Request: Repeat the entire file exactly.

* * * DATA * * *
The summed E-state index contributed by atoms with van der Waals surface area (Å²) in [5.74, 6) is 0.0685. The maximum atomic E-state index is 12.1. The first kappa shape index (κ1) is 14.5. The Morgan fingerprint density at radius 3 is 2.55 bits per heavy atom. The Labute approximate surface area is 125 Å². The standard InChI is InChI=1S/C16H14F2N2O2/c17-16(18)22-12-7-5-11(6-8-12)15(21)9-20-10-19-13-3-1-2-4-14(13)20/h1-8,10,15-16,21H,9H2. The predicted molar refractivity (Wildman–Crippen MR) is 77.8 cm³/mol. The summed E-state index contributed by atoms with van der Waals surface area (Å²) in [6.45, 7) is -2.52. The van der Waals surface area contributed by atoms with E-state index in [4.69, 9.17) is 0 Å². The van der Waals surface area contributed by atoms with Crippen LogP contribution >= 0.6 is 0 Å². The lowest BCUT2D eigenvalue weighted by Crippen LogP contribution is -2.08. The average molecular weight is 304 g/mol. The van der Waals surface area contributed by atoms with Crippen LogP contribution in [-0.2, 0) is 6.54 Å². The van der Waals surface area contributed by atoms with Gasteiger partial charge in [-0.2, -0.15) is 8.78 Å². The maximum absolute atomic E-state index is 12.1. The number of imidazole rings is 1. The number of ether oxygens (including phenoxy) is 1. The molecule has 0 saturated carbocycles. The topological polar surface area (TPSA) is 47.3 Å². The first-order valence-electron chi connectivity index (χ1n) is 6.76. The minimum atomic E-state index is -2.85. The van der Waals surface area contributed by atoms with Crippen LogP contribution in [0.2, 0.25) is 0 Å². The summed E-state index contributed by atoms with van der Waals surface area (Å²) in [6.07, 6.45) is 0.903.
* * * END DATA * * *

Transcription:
The summed E-state index contributed by atoms with van der Waals surface area (Å²) in [5.74, 6) is 0.0685. The maximum atomic E-state index is 12.1. The first kappa shape index (κ1) is 14.5. The Morgan fingerprint density at radius 3 is 2.55 bits per heavy atom. The Labute approximate surface area is 125 Å². The standard InChI is InChI=1S/C16H14F2N2O2/c17-16(18)22-12-7-5-11(6-8-12)15(21)9-20-10-19-13-3-1-2-4-14(13)20/h1-8,10,15-16,21H,9H2. The predicted molar refractivity (Wildman–Crippen MR) is 77.8 cm³/mol. The summed E-state index contributed by atoms with van der Waals surface area (Å²) in [6.45, 7) is -2.52. The van der Waals surface area contributed by atoms with E-state index in [4.69, 9.17) is 0 Å². The van der Waals surface area contributed by atoms with Crippen LogP contribution >= 0.6 is 0 Å². The lowest BCUT2D eigenvalue weighted by Crippen LogP contribution is -2.08. The average molecular weight is 304 g/mol. The van der Waals surface area contributed by atoms with Crippen LogP contribution in [-0.2, 0) is 6.54 Å². The van der Waals surface area contributed by atoms with Gasteiger partial charge in [-0.2, -0.15) is 8.78 Å². The maximum absolute atomic E-state index is 12.1. The number of imidazole rings is 1. The number of ether oxygens (including phenoxy) is 1. The molecule has 0 saturated carbocycles. The topological polar surface area (TPSA) is 47.3 Å². The first-order valence-electron chi connectivity index (χ1n) is 6.76. The minimum atomic E-state index is -2.85. The van der Waals surface area contributed by atoms with Crippen LogP contribution in [0.2, 0.25) is 0 Å². The summed E-state index contributed by atoms with van der Waals surface area (Å²) in [6.07, 6.45) is 0.903.